Volunteering & the straitjacket of capacity building
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Volunteering and the straitjacket of capacity building

Volunteering and the straitjacket of capacity building

Many Australians working in development had their first professional experience through the Australian Government’s prestigious Australian Volunteers for International Development (AVID) program, with either Australian Youth Ambassadors for Development (AYAD) or Australian Volunteers International (AVI) assignments.

But how effective are these programs actually? Do they translate to good development?

AVI Volunteer Dorinda Britto and Dr .Soun Nimol (Khmer-Soviet Friendship Hospital) with midwifery students from the Technical School for Medical Care. Photo credit: Harjono Djoyobisono, AVI
AVI Volunteer Dorinda Britto and Dr. Soun Nimol (Khmer-Soviet Friendship Hospital) with midwifery students from the Technical School for Medical Care. Photo credit: Harjono Djoyobisono, AVI

It was questions like these that led the Australian Government’s Office of Development Effectiveness (ODE) to evaluate AVID. The ODE evaluation surveyed host organizations across Cambodia, Vietnam and the Solomon Islands, and drew on another survey commissioned by AusAID on returned volunteers. The 2014 Evaluation of the Australian Volunteers for International Development (AVID) program details the findings.

Stephen Howes, director of the Development Policy Centre, recently wrote a three-piece series reviewing the report and discussing its key findings. Howes analyses the AVID program and its aims and methodology, as well as the methodology and approach of the ODE. In doing so, he highlights several key problems with AVID’s development approach and with the ODE’s proposed solutions.

The ‘Straitjacket’ of Capacity Building

One of Howes’ main criticisms is that the ODE evaluates the AVID program through the lens of capacity development, the “holy grail” of aid.

Capacity development in the ODE report requires that a volunteer placement “generate new forms of capacity from within the organization without long-term dependence on the volunteer.” Successful capacity development is measured by criteria such as “whether host organisations believe Australian volunteers to have ‘helped our organization better manage our own affairs.’” The volunteer program scored poorly against this criterion, and as a result, the report concludes by recommending that the Department of Foreign Affairs and Trade (DFAT) “refocus the AVID program on developing the long-term capacity of host organizations.”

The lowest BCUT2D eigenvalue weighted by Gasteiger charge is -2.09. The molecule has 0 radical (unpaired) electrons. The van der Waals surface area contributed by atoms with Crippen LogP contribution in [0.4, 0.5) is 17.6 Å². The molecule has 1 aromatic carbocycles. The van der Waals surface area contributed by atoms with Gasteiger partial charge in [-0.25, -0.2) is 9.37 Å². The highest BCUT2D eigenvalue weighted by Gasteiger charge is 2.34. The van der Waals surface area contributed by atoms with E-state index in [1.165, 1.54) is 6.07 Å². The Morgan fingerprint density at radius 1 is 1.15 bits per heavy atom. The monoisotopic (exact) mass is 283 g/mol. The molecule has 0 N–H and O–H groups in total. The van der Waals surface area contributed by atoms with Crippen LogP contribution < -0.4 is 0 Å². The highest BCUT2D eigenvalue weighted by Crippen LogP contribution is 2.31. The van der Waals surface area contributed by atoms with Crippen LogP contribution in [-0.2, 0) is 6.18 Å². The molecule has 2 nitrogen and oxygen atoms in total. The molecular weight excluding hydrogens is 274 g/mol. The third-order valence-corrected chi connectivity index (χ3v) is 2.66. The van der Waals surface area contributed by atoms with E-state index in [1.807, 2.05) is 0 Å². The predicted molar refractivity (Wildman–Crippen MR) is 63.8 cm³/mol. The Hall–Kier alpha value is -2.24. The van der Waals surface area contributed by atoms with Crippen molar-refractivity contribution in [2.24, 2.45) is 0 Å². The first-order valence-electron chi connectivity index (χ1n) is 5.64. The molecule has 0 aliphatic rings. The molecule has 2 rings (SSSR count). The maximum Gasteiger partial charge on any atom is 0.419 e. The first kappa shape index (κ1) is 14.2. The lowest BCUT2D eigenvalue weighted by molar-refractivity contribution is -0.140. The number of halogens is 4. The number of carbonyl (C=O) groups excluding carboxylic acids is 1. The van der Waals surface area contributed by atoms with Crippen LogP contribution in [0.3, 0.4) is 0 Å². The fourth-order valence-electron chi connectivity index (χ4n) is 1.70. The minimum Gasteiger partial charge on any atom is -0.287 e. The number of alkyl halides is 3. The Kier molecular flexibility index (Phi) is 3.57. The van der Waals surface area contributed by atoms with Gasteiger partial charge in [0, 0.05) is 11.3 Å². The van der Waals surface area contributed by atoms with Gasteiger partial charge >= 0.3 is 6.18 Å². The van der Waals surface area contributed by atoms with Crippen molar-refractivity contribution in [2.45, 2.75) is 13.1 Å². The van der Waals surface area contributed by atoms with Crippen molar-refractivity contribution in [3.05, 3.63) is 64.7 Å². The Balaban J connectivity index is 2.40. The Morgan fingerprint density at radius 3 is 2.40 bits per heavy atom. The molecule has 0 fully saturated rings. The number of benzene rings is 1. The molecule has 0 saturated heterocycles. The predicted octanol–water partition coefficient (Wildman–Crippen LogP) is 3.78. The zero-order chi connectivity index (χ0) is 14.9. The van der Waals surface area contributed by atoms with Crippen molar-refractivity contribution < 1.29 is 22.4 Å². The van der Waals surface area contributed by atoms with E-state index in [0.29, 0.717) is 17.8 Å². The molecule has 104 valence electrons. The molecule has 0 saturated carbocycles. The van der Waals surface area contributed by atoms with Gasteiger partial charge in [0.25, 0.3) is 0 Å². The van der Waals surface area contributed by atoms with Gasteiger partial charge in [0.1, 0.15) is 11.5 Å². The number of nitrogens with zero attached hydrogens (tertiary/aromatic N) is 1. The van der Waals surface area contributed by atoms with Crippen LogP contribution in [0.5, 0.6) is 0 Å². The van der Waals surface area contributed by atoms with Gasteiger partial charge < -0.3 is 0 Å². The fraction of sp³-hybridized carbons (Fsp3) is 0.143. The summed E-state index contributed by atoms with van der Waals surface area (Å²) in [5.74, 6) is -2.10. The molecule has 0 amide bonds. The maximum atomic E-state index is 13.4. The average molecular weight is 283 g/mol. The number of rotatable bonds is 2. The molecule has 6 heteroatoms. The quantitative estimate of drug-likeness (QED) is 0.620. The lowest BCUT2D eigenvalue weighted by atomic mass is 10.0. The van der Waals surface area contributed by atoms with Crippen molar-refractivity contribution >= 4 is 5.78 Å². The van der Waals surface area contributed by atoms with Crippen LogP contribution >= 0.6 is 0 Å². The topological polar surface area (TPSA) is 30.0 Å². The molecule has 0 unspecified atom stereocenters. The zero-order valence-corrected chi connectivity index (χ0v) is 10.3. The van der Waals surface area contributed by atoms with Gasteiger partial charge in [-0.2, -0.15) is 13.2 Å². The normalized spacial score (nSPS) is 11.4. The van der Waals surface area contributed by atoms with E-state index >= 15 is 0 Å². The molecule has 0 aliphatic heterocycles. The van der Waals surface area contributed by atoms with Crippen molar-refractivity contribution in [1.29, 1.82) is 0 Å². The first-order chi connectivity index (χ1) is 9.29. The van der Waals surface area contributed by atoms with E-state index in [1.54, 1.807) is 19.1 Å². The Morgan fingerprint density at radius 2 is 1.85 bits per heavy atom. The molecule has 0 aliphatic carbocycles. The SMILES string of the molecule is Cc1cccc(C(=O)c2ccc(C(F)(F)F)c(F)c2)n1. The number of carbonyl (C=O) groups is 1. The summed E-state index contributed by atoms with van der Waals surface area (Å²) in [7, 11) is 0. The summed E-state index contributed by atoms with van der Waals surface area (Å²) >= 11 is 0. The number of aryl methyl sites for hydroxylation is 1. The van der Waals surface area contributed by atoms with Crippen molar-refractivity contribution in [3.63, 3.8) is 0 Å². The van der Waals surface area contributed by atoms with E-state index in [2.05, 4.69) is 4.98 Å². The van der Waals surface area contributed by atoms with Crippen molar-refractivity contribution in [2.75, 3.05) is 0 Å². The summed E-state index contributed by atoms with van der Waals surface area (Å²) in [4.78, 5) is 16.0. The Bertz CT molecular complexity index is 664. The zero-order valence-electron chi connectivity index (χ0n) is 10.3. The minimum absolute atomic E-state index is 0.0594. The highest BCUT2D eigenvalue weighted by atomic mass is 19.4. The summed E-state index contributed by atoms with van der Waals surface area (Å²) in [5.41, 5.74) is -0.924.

However, this low score may also be the result of the restrictive definition of “capacity development” being used. The evaluation found that, while volunteers are appreciated for the skills they transfer, “Skill transfer is not counted as capacity development, but as ‘sustainable capacity.’” Here, the ODE defines capacity development as when “a host organization is able to leverage the work of a volunteer to generate new forms of capacity from within the organisation without long-term dependence on the volunteer,” whereas sustainable capacity is when “a host organisation is able to maintain the new capacity after a volunteer leaves.” While these distinctions are minor and seem arbitrary, the ODE report insists on their separation.

The emphasis on capacity development, as defined in the evaluation, also does not reflect the nature of most AVID assignments. Almost one third of AVID assignments are in-line positions, followed by technical advisor-type positions (29%), then team mentor assignments (27%). As Howes notes, “Refocusing on capacity development doesn’t make sense for the 33% of volunteers in in-line positions. Capacity development can be one role played by in-line volunteers, but it clearly isn’t going to be the main game for them.” The kind of capacity building these positions best offer is through on-the-job skills transfers, rather than specific capacity building activities or technical workshops. Still, the form of capacity building in-line volunteers can offer deserves greater recognition.

Howes contends that a more sensible definition of capacity development and more realistic expectations would have led the evaluation to conclude that “the volunteer program ticks the capacity development box more than adequately (primarily through skill transfer), not that the program should be refocused on it.” However, unfortunately, at no point in the evaluation does the ODE report reflect on whether its definition of capacity development is realistic.

Cost of Volunteering

One of the most important areas the ODE evaluation considers is whether the outcomes of AVID assignments justify their costs. On average, the evaluation calculates that the cost of an AVID volunteer for one year is about $70,000 (AUD). Howes notes that a very telling question, one that host organisations were not asked, would have been whether they would prefer the volunteer or a $70,000 donation. The fact this was not asked goes to show that AVID isn’t a straightforward development program aiming to support local organisations through the best means possible.